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Leonard Nimoy's Mr. Spock Taught Us Acceptance Is Highly Logical

Leonard Nimoy as Mr. Spock in the <em>Star Trek</em> episode "Plato's Stepchildren" in 1968.
CBS Photo Archive via Getty Images
Leonard Nimoy as Mr. Spock in the Star Trek episode "Plato's Stepchildren" in 1968.

For this Star Trek fan, Leonard Nimoy was more than the guy who played one of the most popular characters in the most popular science-fiction franchise on American TV.

He was a serious actor whose journey to accept his unique fame mirrored many fans' personal struggles for acceptance — particularly back when science fiction and fantasy weren't quite so cool. He was the guy whose status as the half-human, half-Vulcan Mr. Spock — a brilliant, capable officer from a race of aliens who suppress their emotions — would eventually be validated by the world's embrace of geek cool.

And he was the guy whose eventual acceptance of Star Trek would make him the fan-friendly yin to the yang of Trek actors who seemed to have a tougher time embracing the show's legacy (yes, Mr. Shatner, that's a reference to you).

Even President Obama, who is sometimes called Spock by some pundits for his own distant cool in a crisis, gave props to the actor who created his sometimes namesake.

"Long before being nerdy was cool, there was Leonard Nimoy," the president said in a statement. "Leonard was a lifelong lover of the arts and humanities, a supporter of the sciences, generous with his talent and his time. And of course, Leonard was Spock. Cool, logical, big-eared and level-headed, the center of Star Trek's optimistic, inclusive vision of humanity's future."

Nimoy's acceptance of his Trek-fueled fame seemed to affect how he played the character in later years, both on the syndicated show Star Trek: The Next Generation and in movies. In these settings, Mr. Spock morphed from a conflicted outsider who often wore his alienation on his sleeve to a character who serenely embodied his conflicting natures, almost savoring the inconsistencies of his human friends.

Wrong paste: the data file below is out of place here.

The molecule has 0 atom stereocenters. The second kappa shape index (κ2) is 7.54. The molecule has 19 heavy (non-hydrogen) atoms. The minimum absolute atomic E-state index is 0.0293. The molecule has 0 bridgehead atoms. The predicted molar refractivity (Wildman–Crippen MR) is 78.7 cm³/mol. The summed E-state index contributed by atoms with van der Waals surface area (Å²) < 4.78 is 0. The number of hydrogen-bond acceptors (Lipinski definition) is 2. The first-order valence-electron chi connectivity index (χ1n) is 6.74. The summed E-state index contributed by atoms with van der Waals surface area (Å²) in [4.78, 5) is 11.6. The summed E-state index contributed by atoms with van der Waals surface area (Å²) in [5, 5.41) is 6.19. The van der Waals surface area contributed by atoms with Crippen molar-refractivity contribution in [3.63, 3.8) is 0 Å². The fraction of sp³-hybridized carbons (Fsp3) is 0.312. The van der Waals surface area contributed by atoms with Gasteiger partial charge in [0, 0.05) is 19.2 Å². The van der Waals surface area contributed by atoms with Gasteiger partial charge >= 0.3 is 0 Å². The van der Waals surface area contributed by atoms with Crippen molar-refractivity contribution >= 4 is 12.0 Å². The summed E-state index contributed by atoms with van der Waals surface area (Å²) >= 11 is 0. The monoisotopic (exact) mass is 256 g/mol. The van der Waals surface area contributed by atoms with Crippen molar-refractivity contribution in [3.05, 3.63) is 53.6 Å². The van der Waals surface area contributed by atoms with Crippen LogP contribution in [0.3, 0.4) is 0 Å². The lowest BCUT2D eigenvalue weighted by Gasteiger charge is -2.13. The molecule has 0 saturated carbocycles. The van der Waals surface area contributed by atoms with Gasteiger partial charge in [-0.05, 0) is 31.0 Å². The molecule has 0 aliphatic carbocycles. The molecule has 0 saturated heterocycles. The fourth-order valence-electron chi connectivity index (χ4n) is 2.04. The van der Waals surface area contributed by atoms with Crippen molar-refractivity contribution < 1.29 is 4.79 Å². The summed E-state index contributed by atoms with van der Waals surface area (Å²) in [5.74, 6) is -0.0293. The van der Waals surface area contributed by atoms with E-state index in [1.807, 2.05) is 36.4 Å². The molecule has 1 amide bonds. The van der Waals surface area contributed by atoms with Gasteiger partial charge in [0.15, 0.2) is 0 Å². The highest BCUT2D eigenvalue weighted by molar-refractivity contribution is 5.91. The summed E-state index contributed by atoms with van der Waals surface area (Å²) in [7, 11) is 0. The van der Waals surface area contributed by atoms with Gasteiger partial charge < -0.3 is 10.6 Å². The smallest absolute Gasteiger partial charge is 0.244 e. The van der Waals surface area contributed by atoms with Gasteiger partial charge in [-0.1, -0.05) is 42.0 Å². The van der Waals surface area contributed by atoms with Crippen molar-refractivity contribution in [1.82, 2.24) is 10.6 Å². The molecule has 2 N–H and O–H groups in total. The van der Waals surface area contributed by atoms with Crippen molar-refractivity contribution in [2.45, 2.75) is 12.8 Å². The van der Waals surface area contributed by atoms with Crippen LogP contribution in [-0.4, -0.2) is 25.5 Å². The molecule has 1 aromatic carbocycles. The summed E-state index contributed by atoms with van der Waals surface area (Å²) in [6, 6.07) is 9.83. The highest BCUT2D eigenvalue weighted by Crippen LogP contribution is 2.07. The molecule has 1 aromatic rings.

Leonard Simon Nimoy died Friday at 83 of end stage chronic obstructive pulmonary disease. He leaves a long legacy as a performer, artist, musician and writer, but he'll always be known to legions of fans as Mr. Spock, first officer of the Starship Enterprise.

The original Star Trek was a short-lived NBC series about a space-faring starship crew that was canceled in 1969 after three seasons, originally described by its creator, Gene Roddenberry, as a science-fiction version of the popular Western series Wagon Train.

But the show flowered in syndication, as audiences warmed to the show's adventures and savored its technique of casting modern social issues in science-fiction clothing. Back then, TV shows almost never dealt with social issues directly; while civil rights marches and Vietnam War protests were heating up the evening news, scripted TV shows preferred the make-believe, down-home worlds of Mayberry and Hooterville.

Star Trek handled storylines about civil rights and war by setting the stories on faraway planets at a time when humans had mostly conquered their problems. And Nimoy was the show's breakout star, giving Star Trek its best window into a world of cultural conflict, playing a man born of two worlds who was never fully at home in either, at least at first.